Want To Lower Your Citi Card Interest Rate? You Must Spend More Money With It


Are you a Citibank credit card member?

I am and have been since 1998. The card I currently have is the Citi PremierPass card which I got in 2007. Though I own the card, I don’t use it very often because the rewards from the card isn’t better than those I receive from other cards. Basically, I can get 2% cash back, in the form of ThankYou Points, for every dollar spent at gas stations, grocery stores, and drug stores, plus 1% anywhere else. It’s still a decent rewards program (the card is offering 20,000 bonus points for new accounts), but I get better rebates by a combination of a few cards. For example, when filling up my car or shopping at grocery stores , I use Chase Freedom Card to get 2% cash back; when eating out at restaurants, AmEx TrueEarnings Card is my first choice sine I can get 3% rebates, if AmEx is acceptable. For everything else, I just use Fidelity 529 College Rewards Card to get 2% rewards. While I would love to use a single card for every purchase, it’s unfortunate that there’s no a one-card solution that gets the most out of the money spent. Thus, I have to take the multi-card approach.

Anyway, credit card rebate isn’t what I want to talk about here. The topic today is about a recent announcement from Citibank about its credit card usage and interest rate policy. According to an article on MSNBC, the only way for Citi cardholders to avoid the current round of interest rate hike is to meet the monthly spending requirement, as much as $750/month in some cases, imposed by the nation’s second largest credit card issuers. However, it’s not that you can avoid the rate increase all together even if you charge the required amount on your cards every month. The rate still goes up. What you get is the rebate of the portion of the financial charge on your balance due to the rate increase.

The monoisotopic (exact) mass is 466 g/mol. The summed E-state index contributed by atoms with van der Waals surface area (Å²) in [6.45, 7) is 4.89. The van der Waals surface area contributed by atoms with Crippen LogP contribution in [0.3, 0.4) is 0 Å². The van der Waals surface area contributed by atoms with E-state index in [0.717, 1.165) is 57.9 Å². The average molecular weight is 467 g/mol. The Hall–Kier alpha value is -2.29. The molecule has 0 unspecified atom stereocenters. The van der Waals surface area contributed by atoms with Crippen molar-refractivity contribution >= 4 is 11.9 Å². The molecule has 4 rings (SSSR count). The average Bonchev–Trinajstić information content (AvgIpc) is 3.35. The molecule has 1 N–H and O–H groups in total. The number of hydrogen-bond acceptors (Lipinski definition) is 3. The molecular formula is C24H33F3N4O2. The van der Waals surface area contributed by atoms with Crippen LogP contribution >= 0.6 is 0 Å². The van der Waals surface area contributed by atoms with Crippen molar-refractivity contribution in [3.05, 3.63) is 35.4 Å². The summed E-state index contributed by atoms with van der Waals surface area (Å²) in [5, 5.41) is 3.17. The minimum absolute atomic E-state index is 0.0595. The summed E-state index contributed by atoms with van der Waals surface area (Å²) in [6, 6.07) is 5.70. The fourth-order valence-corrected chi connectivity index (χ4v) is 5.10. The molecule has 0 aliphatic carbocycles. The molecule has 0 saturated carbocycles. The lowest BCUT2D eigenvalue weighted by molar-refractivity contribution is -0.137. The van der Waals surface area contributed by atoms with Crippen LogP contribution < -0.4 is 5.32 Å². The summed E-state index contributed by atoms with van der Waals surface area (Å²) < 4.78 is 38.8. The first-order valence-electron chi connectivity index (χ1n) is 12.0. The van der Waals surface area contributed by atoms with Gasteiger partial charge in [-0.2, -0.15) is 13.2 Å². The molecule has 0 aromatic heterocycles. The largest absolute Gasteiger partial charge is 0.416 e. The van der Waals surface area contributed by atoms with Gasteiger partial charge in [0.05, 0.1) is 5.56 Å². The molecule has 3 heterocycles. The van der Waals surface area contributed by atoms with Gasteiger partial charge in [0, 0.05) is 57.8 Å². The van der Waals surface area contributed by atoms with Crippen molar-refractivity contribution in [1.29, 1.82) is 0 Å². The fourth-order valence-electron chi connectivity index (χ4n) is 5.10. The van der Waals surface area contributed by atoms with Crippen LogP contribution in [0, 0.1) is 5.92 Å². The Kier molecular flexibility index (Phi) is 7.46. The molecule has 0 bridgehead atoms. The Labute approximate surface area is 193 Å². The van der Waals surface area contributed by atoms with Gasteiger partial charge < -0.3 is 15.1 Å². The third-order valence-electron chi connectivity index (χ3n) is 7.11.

Well, it looks just like another way the credit card company tries to make its interest rate hike look nicer when it is still allowed to do so. I doubt how much it can ease the burden on cardholders who carry balance on their cards because to get the rebate, you will need to spend $750 every month, and the more you spend, the more interests you need to pay and if you can only manage to pay the minimum every month, the deeper you will be in the hole if you are trying to pay off your credit card debt.

The best way to deal with credit card interest rate is, in my opinion, not to have any credit card debt at all. If you pay your monthly bill in full each and every month, how the card issuers manipulate rates and terms won’t matter too much to you.

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    • Chitika